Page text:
Signs & Symptoms of Xanax Addiction

Xanax is part of a class of drugs known as benzodiazepines. Addiction to benzodiazepines, particularly Xanax, is a major addiction. Because it is a prescription medication, most people acquire it through their doctor, however, there also is a large market of it sold illegally on the streets. Xanax addicts become physically dependent on this drug and one of the greatest danger from Xanax withdrawal symptoms that people experience are seizures. There is help available for how to safely detox off Xanax and other benzodiazepines as well as professional Xanax addiction treatment programs.

Signs and Symptoms of Xanax Addiction

To determine if you or your loved one is addicted to Xanax, there are specific signs and symptoms that persons addicted to Xanax will experience. According to the National Institute on Drug Abuse, NIDA, Xanax is a central nervous system depressant, and this type of drug can:

“slow brain activity, making them useful for treating anxiety, panic, acute stress reactions, and sleep disorders… Most CNS depressants act on the brain by increasing the activity of gamma-aminobutyric acid (GABA), a chemical that inhibits brain activity. This action causes the drowsy and calming effects that make the medicine effective for anxiety and sleep disorders. People who start taking CNS depressants usually feel sleepy and uncoordinated for the first few days until the body adjusts to these side effects. Other effects from use and misuse can include slurred speech, poor concentration, confusion, headache, light-headedness, dizziness, dry mouth, problems with movement and memory, lowered blood pressure, slowed breathing” (NIDA).

Be Informed About Xanax Addiction

To identify the symptoms of a Xanax addiction, it is best to observe your loved one. Xanax detox symptoms are serious and can begin within a few hours after the last use of the drug. These symptoms can include seizures, shakiness, anxiety, agitation, insomnia, overactive reflexes, increased heart rate, blood pressure, and temperature with sweating, hallucinations, and severe cravings. Other symptoms of Xanax addiction include depression, poor hygiene, erratic behavior, and confusion.

Because there is a strong potential for seizures and even death, it is never safe that any person who has become addicted to Xanax attempt to detox without medical supervision. Harvard Health Publishing from Harvard Medical School suggests that a person be given a taper off schedule to decrease the chances of seizures, uncomfortable withdrawal symptoms, and life-threatening situations.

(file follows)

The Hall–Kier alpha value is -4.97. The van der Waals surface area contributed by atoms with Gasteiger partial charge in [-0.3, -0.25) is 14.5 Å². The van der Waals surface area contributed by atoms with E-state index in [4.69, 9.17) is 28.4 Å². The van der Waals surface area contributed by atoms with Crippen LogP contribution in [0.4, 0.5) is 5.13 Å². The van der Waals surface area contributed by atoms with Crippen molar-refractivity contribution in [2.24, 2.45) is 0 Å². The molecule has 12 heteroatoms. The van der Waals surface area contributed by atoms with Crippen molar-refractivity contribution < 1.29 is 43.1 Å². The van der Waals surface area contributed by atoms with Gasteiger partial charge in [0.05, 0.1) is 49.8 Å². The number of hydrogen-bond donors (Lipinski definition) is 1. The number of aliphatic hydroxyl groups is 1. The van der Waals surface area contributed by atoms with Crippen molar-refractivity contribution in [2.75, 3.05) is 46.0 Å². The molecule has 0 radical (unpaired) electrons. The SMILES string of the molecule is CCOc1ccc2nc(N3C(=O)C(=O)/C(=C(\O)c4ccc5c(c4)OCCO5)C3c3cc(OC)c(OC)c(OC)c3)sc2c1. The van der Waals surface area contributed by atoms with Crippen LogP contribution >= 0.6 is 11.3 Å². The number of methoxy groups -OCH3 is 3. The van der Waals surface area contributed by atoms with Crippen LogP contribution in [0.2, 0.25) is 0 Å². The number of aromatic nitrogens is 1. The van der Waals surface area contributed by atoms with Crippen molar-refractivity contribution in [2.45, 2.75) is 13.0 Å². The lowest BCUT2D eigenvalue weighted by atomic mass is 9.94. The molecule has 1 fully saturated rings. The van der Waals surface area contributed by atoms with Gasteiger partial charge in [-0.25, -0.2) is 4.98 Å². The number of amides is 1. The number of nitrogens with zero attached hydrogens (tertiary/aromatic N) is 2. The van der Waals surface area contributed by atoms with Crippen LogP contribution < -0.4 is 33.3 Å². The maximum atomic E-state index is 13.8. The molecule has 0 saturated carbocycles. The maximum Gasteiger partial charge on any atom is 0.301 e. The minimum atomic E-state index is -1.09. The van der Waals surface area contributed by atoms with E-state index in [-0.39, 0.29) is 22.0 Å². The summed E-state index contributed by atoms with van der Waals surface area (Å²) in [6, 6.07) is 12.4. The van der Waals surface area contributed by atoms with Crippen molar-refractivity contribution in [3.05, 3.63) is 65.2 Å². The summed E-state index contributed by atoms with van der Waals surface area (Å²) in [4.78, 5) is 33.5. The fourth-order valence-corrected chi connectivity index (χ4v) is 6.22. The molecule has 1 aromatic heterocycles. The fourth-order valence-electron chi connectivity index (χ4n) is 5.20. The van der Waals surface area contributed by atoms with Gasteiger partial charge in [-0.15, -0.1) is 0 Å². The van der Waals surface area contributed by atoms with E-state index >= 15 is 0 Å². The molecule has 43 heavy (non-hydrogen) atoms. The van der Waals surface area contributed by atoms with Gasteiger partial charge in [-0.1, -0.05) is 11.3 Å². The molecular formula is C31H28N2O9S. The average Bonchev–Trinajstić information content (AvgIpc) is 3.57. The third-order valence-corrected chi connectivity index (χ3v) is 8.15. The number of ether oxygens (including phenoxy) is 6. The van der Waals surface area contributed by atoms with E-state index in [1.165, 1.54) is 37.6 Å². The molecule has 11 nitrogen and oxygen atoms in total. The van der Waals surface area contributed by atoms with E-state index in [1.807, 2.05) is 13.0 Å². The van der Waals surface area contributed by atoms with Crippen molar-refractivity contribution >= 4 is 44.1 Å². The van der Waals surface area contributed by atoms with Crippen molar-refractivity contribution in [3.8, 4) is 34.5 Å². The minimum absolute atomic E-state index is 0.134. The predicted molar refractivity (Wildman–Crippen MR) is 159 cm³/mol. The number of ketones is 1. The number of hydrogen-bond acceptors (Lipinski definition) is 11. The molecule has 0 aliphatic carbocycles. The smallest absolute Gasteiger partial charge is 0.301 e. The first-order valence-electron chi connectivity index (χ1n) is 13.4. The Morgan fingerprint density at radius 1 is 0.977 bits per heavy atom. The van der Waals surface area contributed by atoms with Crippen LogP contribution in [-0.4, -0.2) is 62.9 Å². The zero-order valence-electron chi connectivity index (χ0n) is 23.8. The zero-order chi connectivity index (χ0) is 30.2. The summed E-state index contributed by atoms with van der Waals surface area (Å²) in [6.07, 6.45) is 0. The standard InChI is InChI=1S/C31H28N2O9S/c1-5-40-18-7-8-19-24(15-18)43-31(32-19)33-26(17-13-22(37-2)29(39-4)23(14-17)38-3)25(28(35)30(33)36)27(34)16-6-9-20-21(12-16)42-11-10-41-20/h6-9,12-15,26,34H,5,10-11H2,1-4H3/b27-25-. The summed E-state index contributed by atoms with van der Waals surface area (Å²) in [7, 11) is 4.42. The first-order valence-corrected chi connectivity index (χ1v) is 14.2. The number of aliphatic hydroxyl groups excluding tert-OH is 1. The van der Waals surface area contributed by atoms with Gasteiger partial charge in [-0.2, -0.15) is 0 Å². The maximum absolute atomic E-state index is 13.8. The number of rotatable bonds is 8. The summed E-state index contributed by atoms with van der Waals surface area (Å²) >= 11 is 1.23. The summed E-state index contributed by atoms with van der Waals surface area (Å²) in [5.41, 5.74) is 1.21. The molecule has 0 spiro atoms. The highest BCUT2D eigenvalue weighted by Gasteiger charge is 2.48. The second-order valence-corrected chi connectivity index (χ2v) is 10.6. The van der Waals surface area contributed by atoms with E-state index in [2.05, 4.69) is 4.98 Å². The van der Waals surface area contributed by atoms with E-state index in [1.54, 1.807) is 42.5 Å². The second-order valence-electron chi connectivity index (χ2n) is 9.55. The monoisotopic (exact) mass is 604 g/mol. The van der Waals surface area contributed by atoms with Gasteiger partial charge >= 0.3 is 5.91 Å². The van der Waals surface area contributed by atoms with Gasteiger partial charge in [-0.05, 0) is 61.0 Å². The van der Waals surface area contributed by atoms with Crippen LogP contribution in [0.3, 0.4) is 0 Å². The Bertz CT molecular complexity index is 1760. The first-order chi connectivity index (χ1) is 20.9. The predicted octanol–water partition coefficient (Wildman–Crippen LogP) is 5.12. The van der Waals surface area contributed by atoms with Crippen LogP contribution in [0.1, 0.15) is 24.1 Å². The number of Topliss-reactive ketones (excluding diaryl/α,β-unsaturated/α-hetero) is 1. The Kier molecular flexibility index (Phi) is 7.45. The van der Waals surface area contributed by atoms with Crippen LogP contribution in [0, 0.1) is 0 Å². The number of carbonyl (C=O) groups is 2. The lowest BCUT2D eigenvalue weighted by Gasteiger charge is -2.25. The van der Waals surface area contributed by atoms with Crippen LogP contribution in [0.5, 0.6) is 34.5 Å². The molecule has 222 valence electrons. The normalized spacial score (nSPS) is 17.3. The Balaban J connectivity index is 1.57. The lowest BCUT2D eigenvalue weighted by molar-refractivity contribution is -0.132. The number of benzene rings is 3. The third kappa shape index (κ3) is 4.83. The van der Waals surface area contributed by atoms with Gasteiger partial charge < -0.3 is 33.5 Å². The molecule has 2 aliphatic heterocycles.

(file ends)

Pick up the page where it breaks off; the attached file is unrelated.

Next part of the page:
“To ease withdrawal, the dose is reduced gradually. If the patient has been using benzodiazepines for a long time, the process may take months. Sometimes a longer-acting drug is substituted for a shorter-acting one before the withdrawal. The physical dependence on benzodiazepines is almost universal after a couple of months of daily use” (Harvard).

Awareness of why people are prescribed Xanax by a medical doctor can also help you determine if your loved one is addicted to Xanax. Xanax is prescribed for anxiety, alcohol withdrawal, insomnia, muscle cramps and spasms, panic disorder, and it is prescribed during many medical procedures. Common dosages of Xanax are often more sought after by addicts. Most Xanax addicts desire Xanax that is 1 mg and above because it’s a powerful dose for getting high. Xanax is prescribed in the following strengths: 0.25 mg, 0.5 mg, 1 mg, and 2 mg.

The names for Xanax that people use to refer to the drug among the Xanax addict culture include Blue Footballs, Benzos, Zanies, White girls, Bars, Z-bars, Xanibars, Handlebars, and Zanies. Like all addictions, Xanax addiction can be treated, and people do recover and give up Xanax for good. If you or your loved one is displaying any of the signs or symptoms of Xanax addiction, it is critical that they receive professional help for their addiction.

Our Xanax addiction program has successfully ended lifelong addiction to Xanax and other benzodiazepines. If you or your family member needs help reach out to one of our addiction treatment specialists. They will be able to have you or your loved one admitted into our Xanax detox and treatment program within 24 hours.